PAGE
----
“There will be a rethink of how much any country wants to be reliant on any other country,” says Elizabeth Economy, a senior fellow at the Council on Foreign Relations. “I don’t think fundamentally this is the end of globalization. But this does accelerate the type of thinking that has been going on in the Trump administration, that there are critical technologies, critical resources, reserve manufacturing capacity that we want here in the U.S. in case of crisis.”

Trade as a share of global G.D.P. peaked in 2008 and has trended lower ever since. The election of President Trump and the onset of a trade war with China had already made multinational companies start to rethink their operations.

“I think companies are actively talking about resilience,” says Susan Lund, a partner at McKinsey who studies global interconnectedness. “To what extent would companies be willing to sacrifice quarter-to-quarter efficiency for resilience over the long term, whether that’s natural disasters, the climate crisis, pandemics or other shocks?”

What’s Next?

In her view, there will be a shift toward regional trade blocs and greater emphasis on having companies build redundancy into their supply networks. Governments will demand pharmaceuticals and medical equipment be locally produced instead of supplied by foreign manufacturers who could prove unreliable in times of crisis.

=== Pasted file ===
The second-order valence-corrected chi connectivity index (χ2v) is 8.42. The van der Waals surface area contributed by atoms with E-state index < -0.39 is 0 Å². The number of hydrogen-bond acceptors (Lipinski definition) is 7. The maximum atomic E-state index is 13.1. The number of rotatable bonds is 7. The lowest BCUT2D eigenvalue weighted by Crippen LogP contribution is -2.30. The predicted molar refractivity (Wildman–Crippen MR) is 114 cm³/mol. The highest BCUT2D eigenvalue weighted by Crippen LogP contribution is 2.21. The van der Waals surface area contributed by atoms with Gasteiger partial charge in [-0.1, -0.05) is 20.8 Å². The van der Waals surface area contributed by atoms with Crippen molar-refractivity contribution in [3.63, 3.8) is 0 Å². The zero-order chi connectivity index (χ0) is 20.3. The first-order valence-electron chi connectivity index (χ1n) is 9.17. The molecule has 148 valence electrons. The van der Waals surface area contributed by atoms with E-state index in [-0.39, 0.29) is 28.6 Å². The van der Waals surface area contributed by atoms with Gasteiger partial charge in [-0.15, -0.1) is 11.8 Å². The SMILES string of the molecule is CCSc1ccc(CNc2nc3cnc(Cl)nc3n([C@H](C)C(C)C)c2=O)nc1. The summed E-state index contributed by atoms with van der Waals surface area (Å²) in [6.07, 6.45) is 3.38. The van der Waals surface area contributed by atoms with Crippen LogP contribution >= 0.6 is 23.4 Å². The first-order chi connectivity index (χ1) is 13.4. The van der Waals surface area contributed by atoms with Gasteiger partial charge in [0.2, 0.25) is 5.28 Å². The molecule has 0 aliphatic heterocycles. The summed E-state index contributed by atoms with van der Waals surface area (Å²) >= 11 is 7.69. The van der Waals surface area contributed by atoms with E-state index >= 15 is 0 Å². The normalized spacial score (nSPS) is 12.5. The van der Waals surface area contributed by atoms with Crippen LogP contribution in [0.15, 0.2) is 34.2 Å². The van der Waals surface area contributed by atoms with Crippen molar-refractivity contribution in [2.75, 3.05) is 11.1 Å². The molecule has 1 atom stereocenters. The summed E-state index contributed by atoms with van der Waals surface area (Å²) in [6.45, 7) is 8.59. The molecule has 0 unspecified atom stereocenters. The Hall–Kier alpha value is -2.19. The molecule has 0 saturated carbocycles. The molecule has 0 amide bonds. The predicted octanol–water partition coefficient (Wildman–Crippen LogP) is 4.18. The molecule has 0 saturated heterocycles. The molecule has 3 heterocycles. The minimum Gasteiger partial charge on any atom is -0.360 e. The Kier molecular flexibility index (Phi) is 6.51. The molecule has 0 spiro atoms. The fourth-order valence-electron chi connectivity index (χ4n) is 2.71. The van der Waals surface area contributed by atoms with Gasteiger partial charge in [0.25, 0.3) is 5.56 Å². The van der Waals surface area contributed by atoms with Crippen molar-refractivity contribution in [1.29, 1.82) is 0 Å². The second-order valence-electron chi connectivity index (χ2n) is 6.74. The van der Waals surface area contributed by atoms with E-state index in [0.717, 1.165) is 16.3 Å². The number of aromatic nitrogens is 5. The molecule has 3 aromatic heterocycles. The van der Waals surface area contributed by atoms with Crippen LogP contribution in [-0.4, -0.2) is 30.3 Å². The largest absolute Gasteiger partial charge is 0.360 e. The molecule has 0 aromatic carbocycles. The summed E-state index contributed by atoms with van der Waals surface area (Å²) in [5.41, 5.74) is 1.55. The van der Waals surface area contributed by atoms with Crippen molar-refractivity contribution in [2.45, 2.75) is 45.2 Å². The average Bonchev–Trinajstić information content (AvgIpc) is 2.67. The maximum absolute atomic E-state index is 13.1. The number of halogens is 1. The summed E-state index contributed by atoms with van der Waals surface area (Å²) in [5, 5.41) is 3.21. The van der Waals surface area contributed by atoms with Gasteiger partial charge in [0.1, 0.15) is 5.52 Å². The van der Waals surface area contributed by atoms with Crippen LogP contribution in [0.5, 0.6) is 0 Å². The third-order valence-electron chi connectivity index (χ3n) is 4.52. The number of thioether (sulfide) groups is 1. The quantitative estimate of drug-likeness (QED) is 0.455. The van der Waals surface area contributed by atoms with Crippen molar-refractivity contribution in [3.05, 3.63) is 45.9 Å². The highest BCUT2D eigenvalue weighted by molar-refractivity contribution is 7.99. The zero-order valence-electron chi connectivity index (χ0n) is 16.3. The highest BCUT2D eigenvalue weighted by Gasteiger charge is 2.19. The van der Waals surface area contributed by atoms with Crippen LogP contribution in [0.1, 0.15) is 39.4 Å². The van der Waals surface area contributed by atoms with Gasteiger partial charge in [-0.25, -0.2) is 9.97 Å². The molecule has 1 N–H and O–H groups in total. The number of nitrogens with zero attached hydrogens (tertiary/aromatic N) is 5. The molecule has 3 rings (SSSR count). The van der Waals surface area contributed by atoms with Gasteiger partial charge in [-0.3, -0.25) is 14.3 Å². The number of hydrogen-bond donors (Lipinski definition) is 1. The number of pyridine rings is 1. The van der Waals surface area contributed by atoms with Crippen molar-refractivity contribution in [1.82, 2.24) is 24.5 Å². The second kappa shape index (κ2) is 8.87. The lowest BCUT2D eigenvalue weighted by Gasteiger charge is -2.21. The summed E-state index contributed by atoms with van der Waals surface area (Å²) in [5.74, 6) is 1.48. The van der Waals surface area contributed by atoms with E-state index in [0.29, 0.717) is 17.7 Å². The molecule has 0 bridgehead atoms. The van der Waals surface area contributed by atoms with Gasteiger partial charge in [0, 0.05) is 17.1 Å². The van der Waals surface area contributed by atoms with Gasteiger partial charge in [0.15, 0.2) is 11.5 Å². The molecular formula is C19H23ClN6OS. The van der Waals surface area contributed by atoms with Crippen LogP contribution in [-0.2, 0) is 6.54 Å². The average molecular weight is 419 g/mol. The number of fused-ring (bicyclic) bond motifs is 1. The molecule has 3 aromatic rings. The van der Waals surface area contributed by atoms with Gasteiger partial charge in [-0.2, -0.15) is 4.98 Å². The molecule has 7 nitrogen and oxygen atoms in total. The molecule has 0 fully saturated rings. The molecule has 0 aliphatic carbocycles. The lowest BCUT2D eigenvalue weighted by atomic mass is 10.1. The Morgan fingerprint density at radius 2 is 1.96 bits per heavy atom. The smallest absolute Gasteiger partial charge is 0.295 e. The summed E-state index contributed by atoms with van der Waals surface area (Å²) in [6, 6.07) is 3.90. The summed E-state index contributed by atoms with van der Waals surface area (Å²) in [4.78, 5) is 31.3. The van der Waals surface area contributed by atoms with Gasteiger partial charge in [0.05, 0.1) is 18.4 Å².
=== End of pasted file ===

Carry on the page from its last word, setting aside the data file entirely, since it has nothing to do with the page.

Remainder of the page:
“What typically happens after you get a crisis like this is people talk about new eras and how the post-pandemic world will be different,” says Ruchir Sharma, chief global strategist at Morgan Stanley Investment Management. “This time I think the trends that were already in motion before this pandemic will be accelerated.”

Irwin refers to a speech last August by Mark Carney, a former governor of the Bank of England, in which he warned the current international monetary and financial system, which is deeply dependent on the US dollar, is unsustainable. Adam Tooze agrees but offers a different interpretation. “The dollar system is inherently unstable, but so is a bicycle,” he says. “They’re unstable, but if you’re a skilled rider of them, they’re great. And the Fed has demonstrated it’s a skilled rider of the dollar hegemony bike.”

History Repeats Itself